Ever since I made my youtube video ‘How does PTSD affect intimate relationships’, I have had so many of you contact me with questions about how to cope and support your partners. The reality is that it takes a very strong person to love someone who lives with PTSD, as they also live with it indirectly.
Loving someone with PTSD can easily takes its’ toll on the relationship and on the partner doing all the supporting. It can affect intimacy, communication & the expression of emotion.
The person with PTSD may not be able to work full time or may not be able to work at all.
It is of course very different for each individual relationship, as the severity of the PTSD is unique to each individual.
The most important thing to remember is that both partners have to practice self-care..
The one doing the supporting can also end up suffering from depressive episodes or anxiety..They may also generally feel mentally exhausted..
Breaks are very important and the partner of someone with PTSD, may at times need to take a mental holiday away from their partner..This is completely OK and almost necessary for the survival of the relationship.
Thanks so much for reading and please share this post if you think it may help someone!
Wishing all you wonderful readers and fellow bloggers a wonderful Christmas (although a little late) and I really hope that you managed to find beauty & love in your surroundings, even if you were grieving or not having such a good time today. If not, then know you were not alone in your grief! I hope that you were loved or at least were able to spoil yourselves.
Mental illness has always been a part of my life. Whether it is through my own personal journey, through my family’s or watching friends struggle.
Although I haven’t been writing on here much, mental health will always remain a very important cause that I will always talk about. It is crucial for anybody struggling with mental illness to feel heard, to feel validated & to feel safe.
Empathy & understanding are necessary and we must all do our best to listen without judgement.
Life can sometimes throw us a curveball and none of us will ever know when this might happen.
Talk about mental health!
Be open & honest!
Listen & give plenty of hugs to those struggling!
Sometimes that is enough to make someone’s day a little better!
It’s been an extremely busy few days for me recently, which means my blog posts and youtube videos have had to take a back seat.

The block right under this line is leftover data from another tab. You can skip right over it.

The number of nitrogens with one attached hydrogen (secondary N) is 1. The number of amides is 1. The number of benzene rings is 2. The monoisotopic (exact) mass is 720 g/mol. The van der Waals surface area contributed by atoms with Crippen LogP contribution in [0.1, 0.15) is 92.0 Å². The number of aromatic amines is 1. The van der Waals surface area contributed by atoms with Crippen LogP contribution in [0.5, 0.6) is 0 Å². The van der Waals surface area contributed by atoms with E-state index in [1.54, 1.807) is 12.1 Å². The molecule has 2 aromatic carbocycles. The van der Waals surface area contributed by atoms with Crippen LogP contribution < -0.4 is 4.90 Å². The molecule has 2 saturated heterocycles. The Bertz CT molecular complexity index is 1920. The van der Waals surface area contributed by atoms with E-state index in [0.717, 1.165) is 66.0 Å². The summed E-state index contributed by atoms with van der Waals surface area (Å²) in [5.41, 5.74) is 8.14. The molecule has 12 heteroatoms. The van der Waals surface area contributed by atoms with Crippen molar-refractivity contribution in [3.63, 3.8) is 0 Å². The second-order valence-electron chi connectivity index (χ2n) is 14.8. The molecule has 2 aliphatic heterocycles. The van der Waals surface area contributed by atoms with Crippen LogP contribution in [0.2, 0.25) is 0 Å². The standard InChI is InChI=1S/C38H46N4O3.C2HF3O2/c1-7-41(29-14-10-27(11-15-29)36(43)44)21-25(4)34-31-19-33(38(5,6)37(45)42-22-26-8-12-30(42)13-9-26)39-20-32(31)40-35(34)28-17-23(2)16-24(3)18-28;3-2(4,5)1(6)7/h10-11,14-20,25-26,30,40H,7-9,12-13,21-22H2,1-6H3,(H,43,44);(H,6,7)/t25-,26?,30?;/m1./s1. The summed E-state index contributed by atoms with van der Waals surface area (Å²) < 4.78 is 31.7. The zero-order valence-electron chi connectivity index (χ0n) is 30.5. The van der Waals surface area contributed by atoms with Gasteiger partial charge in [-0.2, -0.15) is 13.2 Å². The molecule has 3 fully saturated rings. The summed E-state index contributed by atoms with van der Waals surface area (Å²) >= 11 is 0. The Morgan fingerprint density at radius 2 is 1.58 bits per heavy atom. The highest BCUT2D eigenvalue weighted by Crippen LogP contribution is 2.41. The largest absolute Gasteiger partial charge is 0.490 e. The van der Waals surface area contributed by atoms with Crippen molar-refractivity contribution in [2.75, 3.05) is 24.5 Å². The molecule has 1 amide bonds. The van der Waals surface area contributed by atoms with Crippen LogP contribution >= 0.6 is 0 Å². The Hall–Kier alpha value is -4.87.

Work has been a priority, with little time for writing and reflecting.
I have also had an influx of emails from people needing immediate support dealing with narcissistic individuals. It always deeply saddens me to hear all the grief so many are currently experiencing and sometimes I wish I could just take all their pain away.
The ‘No contact’ question has been popping up a lot, so in this video I stress the importance of acceptance. Acceptance in this case, of the fact that a narcissist isn’t able to love or empathize and isn’t going to change and treat you better.
Once you manage to reach a place of acceptance through grief and talking with a professional, it is then easier to make the decision to go ‘no contact’.
Ending the stigma of mental health is still proving to be a challenge, although in the UK we are getting ever closer to our goal of a deeper understanding, tolerance & acceptance of the importance of talking about our mental health.
As somebody who has never known what life is like without mental health problems, I know how difficult it is to be open and honest about it..People are still uncomfortable with knowing what to say or not say..Even if they try to be understanding, deep down you can sense whether they get it or they don’t..
Every single one of us is touched by stress or anxiety at some point in our lives, whereas others live with it every day…I am one of those people who lives with chronic mental health problems..Complex PTSD isn’t something to be taken lightly..There are still so many moments in my life at the age of 34 that I still learn new things about myself that I am not able to do, that others would find incredibly easy to complete. The hypervigilance and overwhelm never goes away..The chronic fatigue never goes away..The low mood is always lingering in the background..The voice that says ‘you are just not good enough’, pops up a lot when I am working alongside others…